Once common, motifs for characters are now considered passe
Remember when you’d watch “Lost in Space” and, whenever the Robot was making trouble, you’d hear John Williams’ lumbering musical motif? Or when Napoleon Solo would encounter a femme fatale on “The Man From U.N.C.L.E.” and you’d inevitably hear the love theme?
That doesn’t happen much anymore. Composers still use themes for characters and situations, but they tend to be more subtle.
“Game of Thrones” has themes for the Lannisters, the Starks and many subsidiary characters. But the series’ composer, Ramin Djawadi, says, “we didn’t want to overpower the listener, every time you see a different person and hear a different theme.”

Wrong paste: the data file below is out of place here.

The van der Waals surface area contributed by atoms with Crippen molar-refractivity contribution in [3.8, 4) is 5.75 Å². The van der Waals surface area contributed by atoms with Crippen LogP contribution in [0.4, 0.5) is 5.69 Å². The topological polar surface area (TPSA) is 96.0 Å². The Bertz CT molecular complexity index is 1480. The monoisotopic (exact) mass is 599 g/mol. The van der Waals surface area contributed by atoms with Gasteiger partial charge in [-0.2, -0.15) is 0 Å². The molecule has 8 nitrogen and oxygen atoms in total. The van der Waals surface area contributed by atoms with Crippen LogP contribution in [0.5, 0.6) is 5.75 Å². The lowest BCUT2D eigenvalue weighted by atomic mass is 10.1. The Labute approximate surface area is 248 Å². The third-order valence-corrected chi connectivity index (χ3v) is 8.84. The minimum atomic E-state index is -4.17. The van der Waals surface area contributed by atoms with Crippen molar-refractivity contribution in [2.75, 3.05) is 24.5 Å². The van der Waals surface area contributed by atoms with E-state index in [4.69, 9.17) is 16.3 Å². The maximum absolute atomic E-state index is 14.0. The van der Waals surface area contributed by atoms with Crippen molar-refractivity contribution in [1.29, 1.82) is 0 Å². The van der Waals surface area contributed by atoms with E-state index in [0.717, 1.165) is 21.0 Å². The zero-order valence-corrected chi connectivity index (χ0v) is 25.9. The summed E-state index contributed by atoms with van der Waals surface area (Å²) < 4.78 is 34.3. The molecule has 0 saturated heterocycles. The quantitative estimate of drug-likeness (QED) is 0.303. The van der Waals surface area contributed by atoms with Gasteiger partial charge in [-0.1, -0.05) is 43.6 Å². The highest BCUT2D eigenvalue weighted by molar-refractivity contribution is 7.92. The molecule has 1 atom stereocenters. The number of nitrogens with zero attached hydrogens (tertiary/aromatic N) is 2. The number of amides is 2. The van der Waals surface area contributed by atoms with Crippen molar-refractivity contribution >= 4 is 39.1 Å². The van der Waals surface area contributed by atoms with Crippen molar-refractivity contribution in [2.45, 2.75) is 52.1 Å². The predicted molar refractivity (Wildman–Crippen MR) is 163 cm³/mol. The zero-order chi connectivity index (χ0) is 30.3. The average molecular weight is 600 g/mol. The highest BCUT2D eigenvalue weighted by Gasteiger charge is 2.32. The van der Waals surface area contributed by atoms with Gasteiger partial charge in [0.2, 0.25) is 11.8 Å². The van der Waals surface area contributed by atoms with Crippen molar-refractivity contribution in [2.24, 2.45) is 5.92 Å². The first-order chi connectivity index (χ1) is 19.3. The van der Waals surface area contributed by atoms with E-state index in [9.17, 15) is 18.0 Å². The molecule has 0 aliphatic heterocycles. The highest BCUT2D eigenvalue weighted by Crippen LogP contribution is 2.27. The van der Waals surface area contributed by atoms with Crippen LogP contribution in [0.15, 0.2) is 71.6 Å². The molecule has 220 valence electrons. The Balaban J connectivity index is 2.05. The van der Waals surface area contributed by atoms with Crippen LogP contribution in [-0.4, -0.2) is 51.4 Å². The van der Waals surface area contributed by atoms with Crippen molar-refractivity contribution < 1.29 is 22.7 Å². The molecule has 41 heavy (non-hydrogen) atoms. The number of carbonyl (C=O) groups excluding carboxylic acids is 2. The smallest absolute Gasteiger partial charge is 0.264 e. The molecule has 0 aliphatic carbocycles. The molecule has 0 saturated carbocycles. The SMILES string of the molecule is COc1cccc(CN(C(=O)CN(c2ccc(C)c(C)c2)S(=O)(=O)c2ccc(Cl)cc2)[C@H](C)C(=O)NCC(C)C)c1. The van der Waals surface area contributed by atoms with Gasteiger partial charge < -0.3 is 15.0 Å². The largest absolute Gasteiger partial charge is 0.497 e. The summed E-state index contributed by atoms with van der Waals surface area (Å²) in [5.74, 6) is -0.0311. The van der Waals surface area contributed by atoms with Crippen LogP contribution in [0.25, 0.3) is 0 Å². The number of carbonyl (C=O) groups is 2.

It’s similar for Jeff Beal who prefers “storyline themes” in his music for “House of Cards”: “Those long story arcs have their own sound, their own musical expression,” he says.
David Buckley, in his fifth year of scoring CBS’ “The Good Wife,” finds there isn’t really room for themes. “Melodically, the show can’t really take it. There’s no real space for a melody to operate as it would in a movie. As these characters develop, they don’t need that musical identification.”
But Bear McCreary calls his take on themes in “Da Vinci’s Demons” “pretty old school.”
“If a character walks on screen, their theme is quoted,” says McCreary. “Ironically, it might be important that the average viewer is not aware (of the musical identifiers). I want them to just feel the emotion.”